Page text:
Now, for convenience, we introduce the finite subspaces Xh×MhX×M, assumed to be uniformly regular in the usual sense. Suppose that Kh is a triangular decomposition of the domain Ω and h is the maximum mesh size of the partition. Therefore, we define (7)Xh={uC0(Ω-)2X:u|KP1(K)2,KKh},Mh={qC0(Ω-)M:q|KP1(K),KKh}, where P1(K) represents the space of linear functions on K. And we assume the following basis functions: (8)Xh=Xh×Xh,Xh=span{ϕ1h,,ϕnh},Mh=span{φ1h,,φmh}, where n and m are the dimensions of Xh and Mh, respectively. And the bilinear forms a(vh,vh) and d(vh,qh) satisfy the following conditions .

There is a constant c1>0 such that (9)a(vh,vh)c1vh1,Ω2,vhZh,

where Zh={vhXhd(vh,qh)=0,qhMh}.

There is a constant c2>0 independent of h such that (10)supvhXh|d(vh,qh)|vh0c2qh,(vh,qh)Xh×Mh.

Then we have a unique solution (uh,ph) of (5) satisfying (11)u-uh1,Ω+p-ph0,Ωc3(infvhXhu-vh1,Ω+infqhMhp-qh0,Ω), where c3 is a positive constant.

3. Stabilized Mixed Finite Element Methods

In this section, we will give several stabilized mixed finite element algorithms to show their different aspects and several ways have been used to stabilize the lowest equal-order finite element space pair as follows (see [7, 21]). First we introduce the following classical Uzawa iterative algorithm.

Let H1 and H2 be finite dimensional spaces. We consider the following saddle point problems: (12)[ABTB-C][XY]=[fg], where XH1 and YH2 are unknown variables; fH1, gH1; A:H1H1 is symmetric positive definite operator, B:H1H2 is linear map, BT:H2H1 is the transpose operator of B, and C:H2H2 is symmetric semidefinite operator. If the initial values X0H1 and Y0H2 are given, then Xi and Yi(i=1,2,) are defined by (13)Xi=Xi-1+A-1(f-AXi-1-BTYi-1),Yi=Yi-1+τ(BXi-CYi-1-g), where τ is a given real number.

Let eiY=Y-Yi be the iteration error generated by the above method. It is easy to show that (14)eiY=(I-τ(BA-1BT+C))ei-1Y. Let λ1 denote the largest eigenvalue of matrix BA-1BT+C. Then Yi converges to Y if τ is chosen such that 0<τ2/λ1. In this case, Xi and Yi converge, respectively, to X and Y with a rate of convergence bounded by the absolute value of 1-τλ1. For more details about the saddle point problems, please see  and the references cited therein.

Next we present four kinds of stabilized finite element method for the steady incompressible flow problem with damping.

Remark 1 (nonconforming finite element space).

For convenience, we let h be a positive parameter and Kh={Kj} a regular triangulation of Ω. Denote by Γj=ΩKj the boundary edge and by Γjk=Γkj=KjKk the interior boundary. Set the centers of Γj and Γjk by ζj and ζjk, respectively. The nonconforming finite element space can be defined as (15)NCh={v:vj=v|KjP1(Kj)2,vj(ζjk)=vk(ζkj),fv(ζj)=0,KjKh,j,kP1(Kj)2}, where P1(Kj) is the set of all polynomials on Kj of degree less than 1. Note that NCh is not a subspace of X. However, in this nonconforming case, the pair of finite element spaces is NCh×Mh; that is, the conforming space is still used for pressure.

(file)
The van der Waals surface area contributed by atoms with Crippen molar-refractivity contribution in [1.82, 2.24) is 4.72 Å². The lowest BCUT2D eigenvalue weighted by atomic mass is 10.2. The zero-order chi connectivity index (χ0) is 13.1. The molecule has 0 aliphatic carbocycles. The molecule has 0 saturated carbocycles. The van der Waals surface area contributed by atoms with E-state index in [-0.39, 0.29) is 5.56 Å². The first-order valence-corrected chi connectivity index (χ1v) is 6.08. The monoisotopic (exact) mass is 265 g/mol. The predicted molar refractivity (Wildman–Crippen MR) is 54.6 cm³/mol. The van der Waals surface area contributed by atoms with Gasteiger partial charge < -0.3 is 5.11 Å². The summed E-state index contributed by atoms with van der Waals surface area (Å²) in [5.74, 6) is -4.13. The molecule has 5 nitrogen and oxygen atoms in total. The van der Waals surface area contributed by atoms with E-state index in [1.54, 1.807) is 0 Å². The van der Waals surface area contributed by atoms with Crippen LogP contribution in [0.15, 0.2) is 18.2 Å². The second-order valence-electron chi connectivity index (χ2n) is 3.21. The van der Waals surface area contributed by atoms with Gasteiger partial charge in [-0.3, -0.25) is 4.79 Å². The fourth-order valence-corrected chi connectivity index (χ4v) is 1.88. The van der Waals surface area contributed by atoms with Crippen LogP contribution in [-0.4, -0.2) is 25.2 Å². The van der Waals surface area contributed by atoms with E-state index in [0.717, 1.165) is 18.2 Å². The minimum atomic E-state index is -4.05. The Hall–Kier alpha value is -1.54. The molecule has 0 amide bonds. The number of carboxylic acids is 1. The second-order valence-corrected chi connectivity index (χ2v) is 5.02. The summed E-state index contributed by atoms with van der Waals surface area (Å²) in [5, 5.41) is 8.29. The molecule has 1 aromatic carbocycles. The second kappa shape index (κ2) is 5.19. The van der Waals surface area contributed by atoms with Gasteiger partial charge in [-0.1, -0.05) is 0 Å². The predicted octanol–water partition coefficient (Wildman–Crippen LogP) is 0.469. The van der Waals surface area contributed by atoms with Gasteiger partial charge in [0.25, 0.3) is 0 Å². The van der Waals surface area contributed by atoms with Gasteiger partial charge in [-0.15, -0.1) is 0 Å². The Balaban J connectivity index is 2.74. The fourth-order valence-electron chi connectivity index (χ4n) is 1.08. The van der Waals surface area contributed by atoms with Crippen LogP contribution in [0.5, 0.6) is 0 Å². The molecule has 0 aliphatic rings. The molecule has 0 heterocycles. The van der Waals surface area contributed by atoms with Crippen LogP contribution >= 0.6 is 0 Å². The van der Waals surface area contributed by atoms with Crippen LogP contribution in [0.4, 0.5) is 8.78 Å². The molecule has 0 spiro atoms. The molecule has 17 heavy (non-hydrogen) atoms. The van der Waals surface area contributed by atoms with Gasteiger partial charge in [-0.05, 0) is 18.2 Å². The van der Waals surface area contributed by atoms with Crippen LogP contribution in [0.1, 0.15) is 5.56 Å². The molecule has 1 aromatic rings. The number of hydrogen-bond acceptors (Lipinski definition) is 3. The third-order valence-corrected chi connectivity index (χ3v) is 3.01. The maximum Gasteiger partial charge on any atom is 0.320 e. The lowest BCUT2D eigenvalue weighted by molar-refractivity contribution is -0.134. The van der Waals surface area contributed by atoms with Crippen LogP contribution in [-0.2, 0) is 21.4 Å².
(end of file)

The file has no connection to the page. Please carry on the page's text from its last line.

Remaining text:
So the corresponding discrete variational formulation of (5) for the Stokes equations with damping reads as follows. Seek (uh,ph)Xh×Mh such that (16)B((uh,ph);(v,q))+α(|uh|r-2uh,v)=(f,v),gggg(v,q)Xh×Mh. Then we can get the following equations from (16): (17)A1{u1,h}+αA2{u1,h}+BxT{ph}={Ωϕif1},A1{u2,h}+αA2{u2,h}+ByT{ph}={Ωϕif2},Bx{u1,h}+By{u2,h}=0. Next, let Uh and Ph be the array of the velocity and pressure, respectively. Then it is easy to see that (17) can be written in matrix form: (18)[A1+αA2B1TB10][UhPh]=[Fh0], where  A1=diag(A1,A1), A1=(A1i,j), and A1i,j=ν(ϕjh,ϕih), i,j=1,,n; A2=diag(A2,A2), A2=(A2i,j), and A2i,j=𝒰(ϕjh,ϕih), i,j=1,2,,n; B1=(Bx,By), Bx=(Bxij), By=(Byij), Bxij=-Ω(ϕjh/x)φih, and Byij=-Ω(ϕjh/y)φih, i,j=1,,n; Uh=[{u1,h},{u2,h}]T; Fh=[{Ωϕihf1},{Ωϕihf2}]T; and Ph=[p1,,pm]T.

Remark 2.

Here, 𝒰=({u1,h}2+{u2,h}2)r-2. Because we linearized the nonlinear term α|u|r-2u, then 𝒰 is a known-term in the process of solving (18). And for (16), the process of linearizing is as follows.

Given (uhn,phn), seek (uhn+1,phn+1)Xh×Mh such that (19)B((uhn+1,phn+1);(v,q))+α(|uhn|r-2uhn+1,v)=(f,v).

In the nonconforming case, the discrete nonconforming formulation for the steady incompressible flow problem with damping is to seek (uh,ph)NCh×Mh such that (20)B((uh,ph);(v,q))+αKKh(|uh|r-2uh,v)K=KKh(f,v)K, where (21)B((u,p);(v,q))=a(u,v)+d(v,p)+d(u,q),a(u,v)=νKKh(u,v)K,d(v,p)=-KKh(divv,p)K.

Note that (17) is a saddle point problem and the lowest equal-order pair does not satisfy the discrete inf-sup condition (22)supvhXhd(vh,ph)vh0c4ph0orsupvhNChd(vh,ph)vh0,hc4ph0qhMh, where the constant c4>0 is independent of h and vh0,h=(j|v|1,kj2)2, for all vNCh.

Algorithm  I (Penalty method). The penalty method compensates for the inf-sup condition deficiency by adding the penalty term as follows.

Seek (uh,ph)Xh×Mh such that (23)B((uh,ph);(v,q))+α(|uh|r-2uh,v)+εν(ph,q)=(f,v),gg(v,q)Xh×Mh, where ε>0 is a penalty parameter. The performance of this method obviously depends on the choice of the penalty parameter ε. Then the matrix form of (23) can be expressed as (24)[A1+αA2B1TB1ενD1][UhPh]=[Fh0], where the matrixes A1 and B1 are presented and D1 is deduced from (ph,q), using the base for Mh in the usual manner; that is, (25)D1=(D1i,j),D1i,j=Ωφihφjhdxdy,i,j=1,2,,m. Let eiPh=Ph-Pih(i=1,2,); we use the above Uzawa iterative algorithm and get (26)ei+1Ph=(I-τ(B1(A1+αA2)-1B1T-ενD1))eiPh.

Algorithm  II (Regular method). This method uses a simple way to stabilize the mixed finite element approximation without a loss of accuracy, that is, to seek (uh,ph)Xh×Mh such that (27)B((uh,ph);(v,q))+α(|uh|r-2uh,v)-δKKh(ph-f,q)K=(f,v), for all (v,q)Xh×Mh, where δ=h2/(βν) is a stabilization parameter and β>0. The matrix form of the above stabilized version can be expressed as (28)[A1+αA2B1TB1δD2][UhPh]=[FhC1h], where additional blocks D2 and C1h correspond to (29)-KKh(ph,q)K,-δKKh(f,q)K, respectively; that is, (30)D2=(D2i,j),D2i,j=-KKhKφihφjhdxdy,ggggfgggi,j=1,,m, and C1h=[-δ{K(φih/x)f1},-δ{K(φih/y)f2}]T, where (31){Kφihxf1}=[Kφ1hxf1,,Kφmhxf1]T,{Kφihyf2}=[Kφ1hyf2,,Kφmhyf2]T. Similar to (26), we also have (32)ei+1Ph=(I-τ(B1(A1+αA2)-1B1T-δD2))eiPh.